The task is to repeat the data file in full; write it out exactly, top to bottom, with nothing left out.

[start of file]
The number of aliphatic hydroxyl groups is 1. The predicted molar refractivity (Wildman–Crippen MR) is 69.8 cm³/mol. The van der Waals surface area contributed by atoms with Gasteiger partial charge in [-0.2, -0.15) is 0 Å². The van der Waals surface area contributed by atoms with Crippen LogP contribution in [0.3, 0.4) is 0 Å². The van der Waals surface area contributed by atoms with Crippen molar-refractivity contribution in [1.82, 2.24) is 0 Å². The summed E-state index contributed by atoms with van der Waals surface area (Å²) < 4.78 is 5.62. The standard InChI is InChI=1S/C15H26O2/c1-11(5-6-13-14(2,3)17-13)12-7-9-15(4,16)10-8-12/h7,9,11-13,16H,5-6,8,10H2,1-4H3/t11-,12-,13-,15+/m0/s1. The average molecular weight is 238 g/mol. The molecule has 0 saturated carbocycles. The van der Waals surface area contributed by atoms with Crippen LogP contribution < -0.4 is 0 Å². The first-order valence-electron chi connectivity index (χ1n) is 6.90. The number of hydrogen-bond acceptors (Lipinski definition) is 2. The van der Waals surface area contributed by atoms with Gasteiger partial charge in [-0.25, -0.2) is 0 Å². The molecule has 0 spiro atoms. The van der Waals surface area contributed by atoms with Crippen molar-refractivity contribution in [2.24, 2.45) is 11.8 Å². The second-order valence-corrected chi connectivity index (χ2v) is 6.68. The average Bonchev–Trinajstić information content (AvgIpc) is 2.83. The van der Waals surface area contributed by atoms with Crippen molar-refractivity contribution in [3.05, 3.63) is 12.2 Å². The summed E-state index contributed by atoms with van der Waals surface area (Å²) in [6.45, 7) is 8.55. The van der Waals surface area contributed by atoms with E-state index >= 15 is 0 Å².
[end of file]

The number of aliphatic hydroxyl groups is 1. The predicted molar refractivity (Wildman–Crippen MR) is 69.8 cm³/mol. The van der Waals surface area contributed by atoms with Gasteiger partial charge in [-0.2, -0.15) is 0 Å². The van der Waals surface area contributed by atoms with Crippen LogP contribution in [0.3, 0.4) is 0 Å². The van der Waals surface area contributed by atoms with Crippen molar-refractivity contribution in [1.82, 2.24) is 0 Å². The summed E-state index contributed by atoms with van der Waals surface area (Å²) < 4.78 is 5.62. The standard InChI is InChI=1S/C15H26O2/c1-11(5-6-13-14(2,3)17-13)12-7-9-15(4,16)10-8-12/h7,9,11-13,16H,5-6,8,10H2,1-4H3/t11-,12-,13-,15+/m0/s1. The average molecular weight is 238 g/mol. The molecule has 0 saturated carbocycles. The van der Waals surface area contributed by atoms with Crippen LogP contribution < -0.4 is 0 Å². The first-order valence-electron chi connectivity index (χ1n) is 6.90. The number of hydrogen-bond acceptors (Lipinski definition) is 2. The van der Waals surface area contributed by atoms with Gasteiger partial charge in [-0.25, -0.2) is 0 Å². The molecule has 0 spiro atoms. The van der Waals surface area contributed by atoms with Crippen molar-refractivity contribution in [2.24, 2.45) is 11.8 Å². The second-order valence-corrected chi connectivity index (χ2v) is 6.68. The average Bonchev–Trinajstić information content (AvgIpc) is 2.83. The van der Waals surface area contributed by atoms with Crippen molar-refractivity contribution in [3.05, 3.63) is 12.2 Å². The summed E-state index contributed by atoms with van der Waals surface area (Å²) in [6.45, 7) is 8.55. The van der Waals surface area contributed by atoms with E-state index >= 15 is 0 Å².